In an executive order issued Monday, Seattle Mayor Ed Murray sidestepped talks with the police union and ordered patrol officers to begin wearing body cameras.
Citing fewer civilian complaints and use-of-force incidents when the cameras are worn, Murray’s order mandated bike patrol officers to start using body cameras by July 22 in one of the city’s five police precincts. By Sept. 30, all patrol officers are to be outfitted with the cameras in the West Precinct, and other precincts will slowly phase in the program in the months to come.
The executive order comes a month after two Seattle officers shot and killed Charleena Lyles, a 30-year-old black woman and mother of four, in her apartment on June 18. Officers Jason Anderson and Steven McNew said Lyles attacked them with knives after she called police to report a burglary. The officers in the incident were wearing microphones, but no body cameras. That fact spurred anger amongst the African American community.
“The prompt implementation of body-worn cameras is necessary to ensure that no further significant uses of force by police officers will be undocumented by a video record,” said the mayor’s order.
Murray said he wasn’t going to allow the city to be held hostage by the police union, which has previously traded wage hikes for reforms. Last month, the union asked for a pay bump of 1 1/2 percent for officers to wear the body cameras, according to the Seattle Times.
“We have gone around and around and around trying to reach an agreement,” Murray told the Times on Monday, talking about the stalled negotiations with the Seattle Police Officers’ Guild, which represents nearly 1,300 officers and sergeants in Seattle. “We’re not there yet,” he said.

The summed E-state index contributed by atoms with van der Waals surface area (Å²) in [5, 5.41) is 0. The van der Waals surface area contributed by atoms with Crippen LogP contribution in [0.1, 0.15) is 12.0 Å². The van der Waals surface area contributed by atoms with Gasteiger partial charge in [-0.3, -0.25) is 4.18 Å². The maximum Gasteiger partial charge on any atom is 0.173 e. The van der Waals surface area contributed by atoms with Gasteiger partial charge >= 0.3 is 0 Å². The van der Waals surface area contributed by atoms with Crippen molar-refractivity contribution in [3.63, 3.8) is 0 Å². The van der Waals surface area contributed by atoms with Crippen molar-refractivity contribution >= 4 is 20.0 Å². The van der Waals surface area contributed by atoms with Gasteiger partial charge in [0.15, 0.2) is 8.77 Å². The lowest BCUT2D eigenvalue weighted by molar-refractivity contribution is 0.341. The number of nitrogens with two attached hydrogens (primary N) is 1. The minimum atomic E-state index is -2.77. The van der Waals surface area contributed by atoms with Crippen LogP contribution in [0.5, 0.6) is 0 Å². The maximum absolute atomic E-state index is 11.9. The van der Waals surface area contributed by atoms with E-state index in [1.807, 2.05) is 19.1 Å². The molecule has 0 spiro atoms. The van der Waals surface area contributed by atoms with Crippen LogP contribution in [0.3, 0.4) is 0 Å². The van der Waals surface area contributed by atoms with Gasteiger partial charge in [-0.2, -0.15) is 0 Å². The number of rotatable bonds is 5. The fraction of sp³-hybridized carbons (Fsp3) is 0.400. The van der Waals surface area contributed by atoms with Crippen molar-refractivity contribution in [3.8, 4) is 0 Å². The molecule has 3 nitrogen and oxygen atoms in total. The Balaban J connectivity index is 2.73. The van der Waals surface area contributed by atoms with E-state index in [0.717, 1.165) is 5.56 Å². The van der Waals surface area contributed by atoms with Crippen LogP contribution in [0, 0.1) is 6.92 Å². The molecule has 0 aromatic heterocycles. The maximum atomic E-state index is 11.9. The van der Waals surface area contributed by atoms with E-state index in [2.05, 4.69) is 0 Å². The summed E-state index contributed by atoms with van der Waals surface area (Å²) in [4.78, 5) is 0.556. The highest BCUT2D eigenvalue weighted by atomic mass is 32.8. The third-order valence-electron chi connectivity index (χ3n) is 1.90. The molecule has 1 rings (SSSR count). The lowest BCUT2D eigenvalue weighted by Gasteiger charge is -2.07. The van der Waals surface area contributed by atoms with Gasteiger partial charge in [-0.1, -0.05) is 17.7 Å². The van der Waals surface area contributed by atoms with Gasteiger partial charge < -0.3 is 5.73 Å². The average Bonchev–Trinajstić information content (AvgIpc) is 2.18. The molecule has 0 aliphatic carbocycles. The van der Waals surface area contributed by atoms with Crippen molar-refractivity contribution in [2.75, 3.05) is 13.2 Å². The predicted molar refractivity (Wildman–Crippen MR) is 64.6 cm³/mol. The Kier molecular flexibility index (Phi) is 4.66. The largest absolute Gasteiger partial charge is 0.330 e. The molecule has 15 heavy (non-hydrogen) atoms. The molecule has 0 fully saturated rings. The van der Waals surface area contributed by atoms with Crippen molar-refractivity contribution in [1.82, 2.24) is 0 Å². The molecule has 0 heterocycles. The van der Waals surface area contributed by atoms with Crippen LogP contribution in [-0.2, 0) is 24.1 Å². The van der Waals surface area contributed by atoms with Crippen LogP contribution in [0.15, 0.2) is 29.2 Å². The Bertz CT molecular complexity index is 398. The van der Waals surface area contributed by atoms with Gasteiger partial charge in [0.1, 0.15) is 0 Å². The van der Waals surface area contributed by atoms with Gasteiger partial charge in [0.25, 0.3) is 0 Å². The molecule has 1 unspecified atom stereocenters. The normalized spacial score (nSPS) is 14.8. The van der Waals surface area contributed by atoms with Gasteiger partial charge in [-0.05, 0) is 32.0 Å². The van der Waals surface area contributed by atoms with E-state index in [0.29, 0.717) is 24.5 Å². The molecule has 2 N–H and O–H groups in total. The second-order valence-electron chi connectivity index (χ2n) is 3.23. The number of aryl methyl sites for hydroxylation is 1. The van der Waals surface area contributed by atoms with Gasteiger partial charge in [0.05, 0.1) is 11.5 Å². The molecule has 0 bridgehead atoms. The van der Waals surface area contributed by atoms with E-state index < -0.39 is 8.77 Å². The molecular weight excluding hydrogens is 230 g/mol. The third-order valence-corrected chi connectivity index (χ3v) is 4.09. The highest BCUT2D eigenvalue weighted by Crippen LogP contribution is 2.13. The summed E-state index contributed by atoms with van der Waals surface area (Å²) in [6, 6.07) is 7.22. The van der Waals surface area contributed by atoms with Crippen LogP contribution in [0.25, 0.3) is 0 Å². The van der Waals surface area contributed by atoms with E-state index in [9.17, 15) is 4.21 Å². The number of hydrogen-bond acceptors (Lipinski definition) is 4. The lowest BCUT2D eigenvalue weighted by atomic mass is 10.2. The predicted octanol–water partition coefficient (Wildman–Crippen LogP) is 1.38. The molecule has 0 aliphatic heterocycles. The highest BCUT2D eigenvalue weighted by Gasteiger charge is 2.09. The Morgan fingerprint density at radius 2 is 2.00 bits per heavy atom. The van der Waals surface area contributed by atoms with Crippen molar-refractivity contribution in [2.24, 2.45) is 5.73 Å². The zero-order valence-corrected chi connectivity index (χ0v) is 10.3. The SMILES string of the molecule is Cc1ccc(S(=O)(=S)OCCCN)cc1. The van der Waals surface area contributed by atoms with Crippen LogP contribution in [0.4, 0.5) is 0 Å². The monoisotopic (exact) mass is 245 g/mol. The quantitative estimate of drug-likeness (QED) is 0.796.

Murray said the timing of the executive order didn’t have anything to do with allegations he sexually abused his foster son in the early 1980’s. The mayor has denied those allegations and refuses to step down despite calls from council members.
Guild President Kevin Stuckey said Murray’s order won’t create a sustainable program, and will make it more difficult to reach a contract agreement. He also said filing an unfair labor practice complaint is “something available to me.”
“While we respect the collective bargaining process and have been very patiently working with all parties involved, deploying cameras on our police officers is long overdue,” said City Council President Bruce Harrell.
“No one is more committed to equipping officers with body cameras than I am,” said Police Chief Kathleen O’Toole. “As studies and our own pilot (program) have shown, body cameras are critical tools, not just for holding all involved to account for their actions, but also to enhance safety of officers and community members.”